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. Last Updated: 07/27/2016

Neither Young Nor Restless

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Revelations can strike anywhere, including Moscow's public transportation system. When I got into a taxi-van recently, the driver, a nondescript young man in a stocking cap, glanced over his shoulder and laconically warned, "Don't slam the door, gramps, it'll stick shut."


Since Russian demography and sociology both interest me, I asked the driver why he had chosen this particular form of address. His answer was disappointingly muffled and unclear -- until I relaxed my grip on his windpipe to allow better articulation.

Truth be told, I was more surprised than angered. No one had ever called me gramps before, and I clearly wasn't ready for it. I felt sucker-punched by Father Time, and part of me wanted to throttle his messenger in return.

This episode could have been dismissed -- maybe the driver was blind in one eye or something -- but a few days later, as I stood in the middle of a semi-crowded subway car, a young man sitting in front of me rose, pointed to his vacated place, and asked if I would like to sit down. He was obviously a decent, well-mannered young fellow and I regretted having to punch his lights out just to demonstrate that I was not among the subway's privileged "elderly, invalids and passengers with children."

Actually, I laughed -- at first. Having checked behind me to confirm there was no seat-coveting babushka toting a samovar, two cardboard suitcases and a chicken, I literally chuckled at the irony of somebody offering me, a subway seat hog who yields grudgingly to any geezer short of 90, his place. I politely declined the offer and stood for a couple more stations, wavering between amusement, irritation and panic. So this is what old feels like. Stop the train, I want to get off.

I should've seen this coming. My students don't remember Brezhnev. My salt-and-pepper beard is running out of pepper. In pick-up basketball I run a "slow break." Middle-aged women -- Channel One's Yekaterina Andreyeva and Ukrainian politico Yulia Tymoshenko, for example -- have mysteriously been getting more attractive, while Maria Sharapova now makes me feel protective. (Keep your hands where I can see them, Roddick!) And my parents, who are alive and well, thanks, have for some years now been other people's great-grandparents. You do the math.

The capper, however, was a statistical coincidence that disturbingly resembles handwriting on the wall. Last week, the longtime dean of U.S. demographers of Russia and the Soviet Union, Murray Feshbach, reported seeing two authoritative references to a new, lower median mortality age for males in this country: 57. This represents a decline of almost two years from the previous norm. Guess how old I am.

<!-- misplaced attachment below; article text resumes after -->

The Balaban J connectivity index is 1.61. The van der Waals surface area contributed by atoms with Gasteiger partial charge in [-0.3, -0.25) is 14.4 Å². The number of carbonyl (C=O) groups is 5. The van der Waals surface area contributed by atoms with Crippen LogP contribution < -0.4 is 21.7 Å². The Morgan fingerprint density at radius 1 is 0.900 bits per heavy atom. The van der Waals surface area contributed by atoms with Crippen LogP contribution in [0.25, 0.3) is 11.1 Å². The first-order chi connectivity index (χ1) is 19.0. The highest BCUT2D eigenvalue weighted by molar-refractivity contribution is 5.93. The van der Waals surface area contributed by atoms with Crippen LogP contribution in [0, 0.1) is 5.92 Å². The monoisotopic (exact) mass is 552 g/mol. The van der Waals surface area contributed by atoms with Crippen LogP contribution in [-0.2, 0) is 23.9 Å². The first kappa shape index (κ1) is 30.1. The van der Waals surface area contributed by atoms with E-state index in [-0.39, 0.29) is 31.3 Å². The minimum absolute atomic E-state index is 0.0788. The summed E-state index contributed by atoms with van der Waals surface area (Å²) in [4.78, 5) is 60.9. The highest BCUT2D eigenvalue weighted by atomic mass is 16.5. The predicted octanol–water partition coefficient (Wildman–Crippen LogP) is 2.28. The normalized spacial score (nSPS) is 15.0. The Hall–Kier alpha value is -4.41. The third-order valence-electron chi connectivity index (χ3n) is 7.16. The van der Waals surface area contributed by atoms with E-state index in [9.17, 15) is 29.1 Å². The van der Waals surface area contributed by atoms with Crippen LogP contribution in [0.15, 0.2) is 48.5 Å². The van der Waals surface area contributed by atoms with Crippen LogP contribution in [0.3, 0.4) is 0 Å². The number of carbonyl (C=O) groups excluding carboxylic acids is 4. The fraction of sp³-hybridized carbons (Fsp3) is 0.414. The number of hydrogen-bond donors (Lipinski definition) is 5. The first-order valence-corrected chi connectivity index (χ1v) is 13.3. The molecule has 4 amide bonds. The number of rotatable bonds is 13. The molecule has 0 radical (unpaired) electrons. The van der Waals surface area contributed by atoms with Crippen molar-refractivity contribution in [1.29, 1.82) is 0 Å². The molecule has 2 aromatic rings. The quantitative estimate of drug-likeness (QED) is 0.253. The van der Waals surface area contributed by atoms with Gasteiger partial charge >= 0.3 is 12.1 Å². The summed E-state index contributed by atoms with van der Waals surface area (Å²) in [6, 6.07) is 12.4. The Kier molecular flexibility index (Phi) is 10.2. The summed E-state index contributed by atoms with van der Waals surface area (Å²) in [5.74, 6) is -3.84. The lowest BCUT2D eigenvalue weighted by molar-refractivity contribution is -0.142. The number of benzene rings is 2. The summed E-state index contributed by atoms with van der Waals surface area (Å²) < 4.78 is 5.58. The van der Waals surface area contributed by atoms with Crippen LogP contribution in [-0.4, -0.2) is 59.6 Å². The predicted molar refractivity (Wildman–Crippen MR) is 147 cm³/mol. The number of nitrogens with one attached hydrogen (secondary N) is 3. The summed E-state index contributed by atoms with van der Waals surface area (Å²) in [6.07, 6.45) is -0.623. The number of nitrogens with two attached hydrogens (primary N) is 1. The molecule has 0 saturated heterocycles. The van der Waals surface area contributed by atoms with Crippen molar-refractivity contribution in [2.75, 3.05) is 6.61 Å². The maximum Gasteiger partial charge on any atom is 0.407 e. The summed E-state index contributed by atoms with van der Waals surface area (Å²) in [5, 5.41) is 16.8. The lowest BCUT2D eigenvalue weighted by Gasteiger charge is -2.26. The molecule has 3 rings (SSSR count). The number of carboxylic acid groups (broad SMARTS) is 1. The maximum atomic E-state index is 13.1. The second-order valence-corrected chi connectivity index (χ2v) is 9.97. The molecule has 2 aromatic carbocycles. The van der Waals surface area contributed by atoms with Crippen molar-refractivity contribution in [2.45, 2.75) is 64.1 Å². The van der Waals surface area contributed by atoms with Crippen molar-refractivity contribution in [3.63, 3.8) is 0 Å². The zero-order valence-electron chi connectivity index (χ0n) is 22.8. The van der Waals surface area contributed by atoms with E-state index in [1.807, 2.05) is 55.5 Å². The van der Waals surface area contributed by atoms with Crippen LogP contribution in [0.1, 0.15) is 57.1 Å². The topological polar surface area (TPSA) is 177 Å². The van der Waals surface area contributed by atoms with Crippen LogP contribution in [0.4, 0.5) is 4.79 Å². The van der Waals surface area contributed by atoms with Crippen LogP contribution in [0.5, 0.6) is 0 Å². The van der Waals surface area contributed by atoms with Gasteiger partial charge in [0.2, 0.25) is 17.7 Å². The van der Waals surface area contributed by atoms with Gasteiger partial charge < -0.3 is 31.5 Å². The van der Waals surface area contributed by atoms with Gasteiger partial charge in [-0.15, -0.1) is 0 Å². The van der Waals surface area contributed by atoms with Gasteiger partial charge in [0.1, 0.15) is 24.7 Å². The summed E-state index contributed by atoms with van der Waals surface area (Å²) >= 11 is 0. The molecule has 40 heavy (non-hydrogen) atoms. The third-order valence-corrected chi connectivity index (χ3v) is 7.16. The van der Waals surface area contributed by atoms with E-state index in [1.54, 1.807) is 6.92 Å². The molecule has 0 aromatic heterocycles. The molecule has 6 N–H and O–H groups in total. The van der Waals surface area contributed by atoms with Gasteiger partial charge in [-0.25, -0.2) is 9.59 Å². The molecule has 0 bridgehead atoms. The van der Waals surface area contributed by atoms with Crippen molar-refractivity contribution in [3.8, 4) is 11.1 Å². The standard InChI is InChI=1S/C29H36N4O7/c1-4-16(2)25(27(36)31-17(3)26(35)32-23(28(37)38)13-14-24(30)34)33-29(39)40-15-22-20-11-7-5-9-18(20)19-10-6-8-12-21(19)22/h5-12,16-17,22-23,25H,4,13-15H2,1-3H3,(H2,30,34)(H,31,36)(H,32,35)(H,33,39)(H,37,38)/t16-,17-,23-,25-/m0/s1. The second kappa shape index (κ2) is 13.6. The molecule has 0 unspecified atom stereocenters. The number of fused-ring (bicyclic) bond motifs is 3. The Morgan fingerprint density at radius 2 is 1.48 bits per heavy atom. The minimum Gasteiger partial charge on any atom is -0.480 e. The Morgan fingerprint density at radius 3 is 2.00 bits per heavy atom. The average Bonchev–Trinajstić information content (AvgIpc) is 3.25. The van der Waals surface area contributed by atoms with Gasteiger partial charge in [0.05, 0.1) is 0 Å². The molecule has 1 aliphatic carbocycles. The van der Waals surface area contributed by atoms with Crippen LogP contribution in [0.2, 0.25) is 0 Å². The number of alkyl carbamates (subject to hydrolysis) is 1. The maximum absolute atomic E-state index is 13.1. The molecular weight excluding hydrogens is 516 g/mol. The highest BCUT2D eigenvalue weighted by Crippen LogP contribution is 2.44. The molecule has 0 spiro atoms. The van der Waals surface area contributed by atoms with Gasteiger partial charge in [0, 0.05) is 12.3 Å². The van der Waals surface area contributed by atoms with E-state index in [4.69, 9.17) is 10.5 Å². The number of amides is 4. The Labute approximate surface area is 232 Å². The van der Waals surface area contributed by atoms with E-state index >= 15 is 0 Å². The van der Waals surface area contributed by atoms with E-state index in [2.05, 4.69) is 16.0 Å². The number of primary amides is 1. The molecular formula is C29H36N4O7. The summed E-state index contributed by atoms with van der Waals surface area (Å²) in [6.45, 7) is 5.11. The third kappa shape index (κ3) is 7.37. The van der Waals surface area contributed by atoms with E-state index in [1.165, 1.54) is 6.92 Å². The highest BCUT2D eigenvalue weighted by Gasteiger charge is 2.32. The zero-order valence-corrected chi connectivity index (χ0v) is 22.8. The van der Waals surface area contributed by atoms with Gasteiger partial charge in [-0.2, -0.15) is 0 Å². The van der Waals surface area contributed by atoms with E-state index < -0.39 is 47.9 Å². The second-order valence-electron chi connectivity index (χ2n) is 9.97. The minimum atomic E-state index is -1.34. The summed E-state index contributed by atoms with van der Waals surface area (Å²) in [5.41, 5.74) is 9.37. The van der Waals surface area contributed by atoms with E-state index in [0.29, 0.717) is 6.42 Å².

I picked a bad place to turn old, and a bad gender to do it in, too. As Pravda's English edition recently put it, "male mortality is caused by what [are] traditionally called vices, that is alcoholism, smoking, drug addiction, poor nutrition and absolute neglect of health problems. In other words, Russian men do not care of their future." Well, I care of mine. And I have no plans to leave the country soon. So being old here is more than a game plan; it's the only plan. I geeze, therefore I am.

The classic Russian writers have always been my chronological yardsticks. Having successively outlived Lermontov, Pushkin, Gogol and Chekhov, I am now bearing down on Dostoevsky, a fellow columnist who made it to 59. With luck -- a commodity you need a lot of to live long here -- perhaps I'll even make it into the territory of the grand old men of "Russ Lit 102," Tolstoy, 82, and Bunin, 83. I avoid Pravda's vices, and I'll be backed up, should something go amiss, by a Western health plan. If Soviet medical care was a hit-and-miss affair, where the classic conundrum was an emergency heart clinic in a third-floor walk-up, the post-Soviet version may be even spottier, so I am happy to be beyond its clutches in my drive toward Tolstoyan Buninism.

Meanwhile, I've calmed down a bit about aging. If I do, indeed, turn 58 this summer, I'll be darned glad about it. And I'll be rooting for more Russian peers to join me in oldness, too. Perhaps if we set our minds and bodies to it (and maybe ask Dr. Feshbach to fudge a couple charts or something), we'll all get a few more years to work with, and in Russia, 60 will be the new 60.

Mark H. Teeter teaches English and Russian-American relations in Moscow.